Disability and receipt of clinical preventive services among women

Institute for Health, Health Care Policy, and Aging Research, Rutgers University, New Brunswick, New Jersey 08854, USA.
Women s Health Issues (Impact Factor: 1.61). 11/2006; 16(6):286-96. DOI: 10.1016/j.whi.2006.09.002
Source: PubMed

ABSTRACT More individuals are surviving catastrophic injuries and living longer with persistent disability; however, their receipt of clinical preventive services is not well understood as compared with those without disabilities given the dual focus of care on both primary prevention and the prevention of secondary complications related to their disabilities.
Longitudinal analyses of 1999-2002 Medical Expenditure Survey (MEPS). Study sample consisted of 3,183 community-dwelling women aged 51-64 years and followed for 2 full years. Women with disabilities were defined as having reported any limitation in any area of activity of daily living in 2 years. Recommended clinical preventive services were defined as receiving the following at the recommended intervals: colorectal, cervical, and breast cancer; cholesterol screening; and influenza immunization. chi(2) tests and multiple logistic regressions were used to examine variations in use of clinical preventive services.
Overall, 23% of the women in the study (n = 835) were disabled. Disabled women, however, were less likely to receive mammography and Pap smears within the recommended intervals. However, disabled women were more likely to receive influenza immunization, cholesterol screening, and colorectal screening within the recommended intervals. Among the disabled, usual source of care and health insurance remained significant predictors of receipt of clinical preventive services across all types,
Disabled women were less likely to receive some of the cancer screening services, suggesting a need for targeted interventions to promote breast cancer and cervical cancer screening. Increased access to health care insurance and health care providers may also help.

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Available from: Wenhui Wei, Aug 15, 2015
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    • "Health disparities for intellectual and developmental disabilities (I/DD) often exist, including poorer health, unmet health needs, and problematic access to primary and preventive health services [1] [2] [3] [4] [5] [6] including preventive oral health services and severe oral health disparities. The safety net to offset these disparities in oral health is lacking in a comprehensive system of care [7]. "
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    ABSTRACT: Access to oral health care is essential for promoting and maintaining overall health and well-being, yet oral health disparities exist among vulnerable and underserved populations. While nurses make up the largest portion of the health care work force, educational preparation to address oral health needs of elders and persons with disabilities is limited across nursing curricula. This descriptive study reports on the interdisciplinary development, implementation, and testing of an oral health module that was included and infused into a graduate nursing curriculum in a three-phase plan. Phase 1 includes evaluation of a lecture presented to eight gerontological nurse practitioner (GNP) students. Phase 2 includes evaluation of GNP students' perceptions of learning, skills, and confidence following a one-time 8-hour practicum infused into 80 required practicum hours. The evaluation data show promise in preparing nurse practitioner students to assess and address preventive oral health needs of persons aging with disabilities such that further infusion and inclusion in a course for nurse practitioners across five specialties will implemented and tested in Phase 3.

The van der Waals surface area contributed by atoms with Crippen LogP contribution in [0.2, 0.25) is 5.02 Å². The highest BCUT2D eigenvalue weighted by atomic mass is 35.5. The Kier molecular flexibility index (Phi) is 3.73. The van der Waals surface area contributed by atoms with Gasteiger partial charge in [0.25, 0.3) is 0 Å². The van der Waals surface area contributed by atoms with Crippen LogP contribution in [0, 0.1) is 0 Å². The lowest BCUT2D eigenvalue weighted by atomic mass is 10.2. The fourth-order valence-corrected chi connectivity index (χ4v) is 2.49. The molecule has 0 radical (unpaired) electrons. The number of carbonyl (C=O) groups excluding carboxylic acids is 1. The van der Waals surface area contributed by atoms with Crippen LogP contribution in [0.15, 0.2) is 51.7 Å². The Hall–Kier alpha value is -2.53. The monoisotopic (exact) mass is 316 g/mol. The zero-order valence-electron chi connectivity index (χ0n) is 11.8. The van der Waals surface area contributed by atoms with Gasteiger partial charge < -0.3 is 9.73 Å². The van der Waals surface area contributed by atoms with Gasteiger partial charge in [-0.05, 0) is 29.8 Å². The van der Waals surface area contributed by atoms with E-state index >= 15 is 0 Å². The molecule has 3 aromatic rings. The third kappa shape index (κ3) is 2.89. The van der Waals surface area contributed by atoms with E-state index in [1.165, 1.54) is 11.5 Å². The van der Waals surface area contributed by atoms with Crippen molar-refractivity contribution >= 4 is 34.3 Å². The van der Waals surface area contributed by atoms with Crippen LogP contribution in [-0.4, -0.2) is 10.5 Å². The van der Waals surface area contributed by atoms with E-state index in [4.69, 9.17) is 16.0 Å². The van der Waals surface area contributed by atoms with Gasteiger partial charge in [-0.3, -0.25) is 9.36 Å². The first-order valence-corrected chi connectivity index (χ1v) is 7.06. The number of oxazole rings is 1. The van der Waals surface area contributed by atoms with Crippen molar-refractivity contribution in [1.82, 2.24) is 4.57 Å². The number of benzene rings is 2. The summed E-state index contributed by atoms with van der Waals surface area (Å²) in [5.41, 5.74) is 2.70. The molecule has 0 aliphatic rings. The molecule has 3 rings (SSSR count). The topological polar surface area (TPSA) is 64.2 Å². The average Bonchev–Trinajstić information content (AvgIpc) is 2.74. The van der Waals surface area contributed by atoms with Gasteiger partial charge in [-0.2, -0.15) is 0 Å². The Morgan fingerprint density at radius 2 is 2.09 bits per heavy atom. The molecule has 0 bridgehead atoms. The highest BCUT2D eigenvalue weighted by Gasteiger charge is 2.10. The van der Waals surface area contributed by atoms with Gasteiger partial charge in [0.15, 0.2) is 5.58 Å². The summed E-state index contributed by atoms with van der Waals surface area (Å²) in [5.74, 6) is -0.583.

04/2012; 2012:157874. DOI:10.1155/2012/157874
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    • "Intrapersonal factors include barriers to communication with clinicians or clinic staff and insufficient clinician knowledge about disabilities (Nosek et al., 1995). Environmental factors that influence receipt of CPS by WWD include transportation, health insurance coverage, and accommodation in the health care setting (Mele, Archer, & Pusch, 2005; Nosek et al., 1995; Scheer, Kroll, Neri, & Beatty, 2003; Smeltzer, 2006; Wei et al., 2006). Many physicians' offices are not equipped with scales accessible to people with disabilities, especially wheelchair users (Graham & Mann, 2008). "